At the Rijksmuseum, art and history take on new meaning for a broad-based, national (and international) audience. In all of its materials for public consumption – such as exhibitions, publications, its website, and its audio tours – the museum aims to use contemporary language without short-changing history in the process. Language is a living thing. Many terms that were acceptable and in common usage decades ago, are now outdated.
This phenomenon is also reflected in the descriptions of the Rijksmuseum’s collection contained in our digital registration system. A number of these involve the use of outdated language which, in some cases, is also perceived as offensive. Moreover, some descriptions reflect a Eurocentric perspective, one that describes history from a purely Western standpoint.
A special group, appointed in December 2015, has been tasked with critically assessing previously used terminology. The group will initially focus on terms referring to skin color and on some forms of ethnographic nomenclature. For example, we no longer use the words Negro, Hottentot, Bushman and Eskimo.
Each modification involves an individually customised solution. The group, whose members include representatives from various departments in the Rijksmuseum, regularly consults curators and information specialists. It also collaborates with other museums and seeks advice from interest groups.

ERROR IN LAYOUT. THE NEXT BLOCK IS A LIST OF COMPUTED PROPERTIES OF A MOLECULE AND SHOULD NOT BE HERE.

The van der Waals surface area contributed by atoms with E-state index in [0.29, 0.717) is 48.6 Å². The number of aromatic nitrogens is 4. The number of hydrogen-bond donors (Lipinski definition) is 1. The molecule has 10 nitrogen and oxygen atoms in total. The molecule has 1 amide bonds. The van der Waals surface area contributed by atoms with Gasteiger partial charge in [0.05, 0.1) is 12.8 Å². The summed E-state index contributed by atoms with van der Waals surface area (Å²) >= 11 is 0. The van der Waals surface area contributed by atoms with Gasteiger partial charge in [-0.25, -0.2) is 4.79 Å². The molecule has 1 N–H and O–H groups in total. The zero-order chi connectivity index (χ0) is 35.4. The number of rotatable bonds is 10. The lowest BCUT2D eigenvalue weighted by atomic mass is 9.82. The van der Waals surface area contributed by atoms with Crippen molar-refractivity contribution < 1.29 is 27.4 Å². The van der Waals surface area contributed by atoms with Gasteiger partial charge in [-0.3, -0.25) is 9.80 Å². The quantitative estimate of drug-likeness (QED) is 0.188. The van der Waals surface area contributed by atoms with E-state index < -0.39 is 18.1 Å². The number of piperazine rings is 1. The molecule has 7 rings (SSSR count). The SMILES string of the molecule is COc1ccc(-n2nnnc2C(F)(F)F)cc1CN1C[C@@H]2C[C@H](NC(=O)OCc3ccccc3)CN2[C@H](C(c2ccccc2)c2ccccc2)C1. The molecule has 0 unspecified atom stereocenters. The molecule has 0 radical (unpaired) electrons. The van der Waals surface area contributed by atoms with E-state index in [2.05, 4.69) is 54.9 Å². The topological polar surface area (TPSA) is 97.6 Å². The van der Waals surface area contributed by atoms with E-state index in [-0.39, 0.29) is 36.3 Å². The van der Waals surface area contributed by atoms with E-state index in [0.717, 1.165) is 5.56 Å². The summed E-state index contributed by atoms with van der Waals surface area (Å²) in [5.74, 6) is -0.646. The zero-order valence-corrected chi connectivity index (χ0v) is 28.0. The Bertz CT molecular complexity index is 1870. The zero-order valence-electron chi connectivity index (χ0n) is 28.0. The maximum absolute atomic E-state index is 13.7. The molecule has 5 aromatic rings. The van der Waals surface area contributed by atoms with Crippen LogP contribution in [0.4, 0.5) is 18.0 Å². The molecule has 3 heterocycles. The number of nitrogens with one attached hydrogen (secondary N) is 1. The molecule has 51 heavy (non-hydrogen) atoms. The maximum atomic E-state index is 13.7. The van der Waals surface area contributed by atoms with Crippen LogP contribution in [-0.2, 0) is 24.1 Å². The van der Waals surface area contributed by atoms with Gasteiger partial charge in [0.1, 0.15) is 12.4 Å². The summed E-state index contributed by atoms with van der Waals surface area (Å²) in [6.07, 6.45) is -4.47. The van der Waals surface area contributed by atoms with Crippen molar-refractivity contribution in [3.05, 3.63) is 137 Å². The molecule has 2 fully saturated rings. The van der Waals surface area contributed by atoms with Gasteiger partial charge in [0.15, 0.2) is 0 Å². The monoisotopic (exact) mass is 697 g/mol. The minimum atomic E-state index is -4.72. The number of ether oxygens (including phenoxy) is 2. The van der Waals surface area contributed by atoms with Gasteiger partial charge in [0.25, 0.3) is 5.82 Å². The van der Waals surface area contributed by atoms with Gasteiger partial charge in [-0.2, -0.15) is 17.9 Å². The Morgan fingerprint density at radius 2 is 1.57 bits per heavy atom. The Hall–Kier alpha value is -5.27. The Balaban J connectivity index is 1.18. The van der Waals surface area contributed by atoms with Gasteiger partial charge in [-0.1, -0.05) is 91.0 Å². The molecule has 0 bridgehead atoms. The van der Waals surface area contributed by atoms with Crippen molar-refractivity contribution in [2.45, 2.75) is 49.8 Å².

In each case, we preserve all of the old titles and descriptions. This will enable future generations to consult these records and see how the descriptions of objects have changed over the course of time.
Some objects have had various titles in the past. For instance, there is a work by Simon Maris – dating from around 1906 – which the painter himself left untitled. It was first registered in the Rijksmuseum’s collection in 1922, at which time it was known as the ‘East-Indian Type’. In the 1970s, the staff gave the painting a new title, ‘The Little Negress’. That title was amended again in 2015. Now, the preferred title is: ‘Young Woman with a Fan’, with the former titles of ‘East-Indian Type’ and ‘The Little Negress’.
Every age has its own language, terms and titles.
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